There’s no escape. But why do some thinker-practitioners take it as an article of faith that there is no turning back or averting the crisis in the Anthropocene? That we are beyond the point of no return? Can we not hope in the promise of some yet-undefined technology to save the day? Is it not possible to imagine something that turns back the hands of time, purging us of our toxic environments, and wiping the slate clean? Maybe an Aquarian age of newness? Maybe if we loved harder?
It comes down to the nature of time. Most of us readily subscribe to the idea that time is this universal principle that cradles everything. We move in time, act in time, age in time, die in time. Everything happens “in” time. In seeing time as a container, a progressive series of moments that lean forwards, and “now” as an infinitesimal slice of that continuum, it is tempting to think we can merely go “back” to a previous “now”, like browsing through vinyl records and popping the one you want to play. What this imagination reinforces is the idea that we are separate from time. Time itself is unearthly, superior, infallible.
But a relational view of the world queers time, and brings it down to earth. Time is not some distant quality measured by the unnerving harassment of tick-tocking clocks, but a matter of bodies touching other bodies. It’s not that we experience time differently, but that time itself (deep in its bones) is indeterminate – gaining definition in the context of its measurement. The past, present and future are constantly reiterated, and are not static snapshots we can return to, or speed forward to catch up with. We are products of these palimpsests of manifold times, writing upon themselves, without dismissing the previous or ennobling the subsequent.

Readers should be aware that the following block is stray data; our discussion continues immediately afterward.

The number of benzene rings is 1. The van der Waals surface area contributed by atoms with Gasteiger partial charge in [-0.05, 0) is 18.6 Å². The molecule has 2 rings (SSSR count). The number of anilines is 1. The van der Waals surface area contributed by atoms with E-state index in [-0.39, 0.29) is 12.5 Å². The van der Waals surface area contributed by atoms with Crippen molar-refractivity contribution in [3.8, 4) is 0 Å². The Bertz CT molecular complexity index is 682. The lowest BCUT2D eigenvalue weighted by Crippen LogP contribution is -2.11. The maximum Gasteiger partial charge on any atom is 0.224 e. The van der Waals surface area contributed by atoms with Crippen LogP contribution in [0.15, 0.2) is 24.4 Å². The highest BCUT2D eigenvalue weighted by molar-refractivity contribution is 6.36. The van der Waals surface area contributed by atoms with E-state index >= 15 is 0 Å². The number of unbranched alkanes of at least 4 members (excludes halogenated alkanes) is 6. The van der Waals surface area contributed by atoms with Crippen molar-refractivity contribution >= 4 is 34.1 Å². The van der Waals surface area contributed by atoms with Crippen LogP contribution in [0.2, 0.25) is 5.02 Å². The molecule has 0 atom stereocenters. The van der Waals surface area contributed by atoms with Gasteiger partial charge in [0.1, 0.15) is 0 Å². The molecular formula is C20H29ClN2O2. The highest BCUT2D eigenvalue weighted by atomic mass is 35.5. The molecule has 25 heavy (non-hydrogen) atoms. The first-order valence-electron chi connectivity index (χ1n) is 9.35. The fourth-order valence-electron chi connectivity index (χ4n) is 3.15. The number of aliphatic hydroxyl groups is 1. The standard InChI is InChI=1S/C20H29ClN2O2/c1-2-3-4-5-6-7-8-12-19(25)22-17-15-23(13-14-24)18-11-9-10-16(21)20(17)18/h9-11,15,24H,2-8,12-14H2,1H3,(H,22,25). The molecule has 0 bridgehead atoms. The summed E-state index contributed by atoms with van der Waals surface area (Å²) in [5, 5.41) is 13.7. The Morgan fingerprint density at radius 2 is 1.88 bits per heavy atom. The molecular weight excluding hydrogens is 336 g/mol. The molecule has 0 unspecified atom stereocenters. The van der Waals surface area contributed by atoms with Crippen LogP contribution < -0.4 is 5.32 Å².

In other words, we carry with us losses and griefs that cannot be erased. Absences that will not be silenced. Jeanette Winterson, in her book The Stone Gods writes that “everything is imprinted for ever with what it was once.” (I would add to Winterson’s original comments the following: everything is imprinted for ever with what it once was, but also what it might yet be.) Winterson goes on further to remark: Perhaps the universe is a memory of our mistakes. The same gesture that makes memory a geologic affair (not just a matter of brains) is the same gesture that notices that we are tattooed with the cries of wolves, the darkening of skies, the ancient greening of younger earth, and the browning of older earth. It is our backs that were whipped; it is our children that were stolen; it is our lands that were renamed.
There is no averting the crisis, no guarantees, no Edenic arrivals because we cannot walk away from a past that is yet to come. We cannot absolve ourselves from the very conditions that continue to shape us. There is no clean slate in a palimpsestic world. We carry those “mistakes” in our bodies, so that anywhere we go, there we are. There’s no shaking them loose.
Abandonment is not possible in a relational world. And no righteousness is righteous enough to absolve us of entanglement. This is what is rendered untenable: hope as absolution. Leaving way for a different kind of hope: hope as shapeshifting. But that is another story for another day.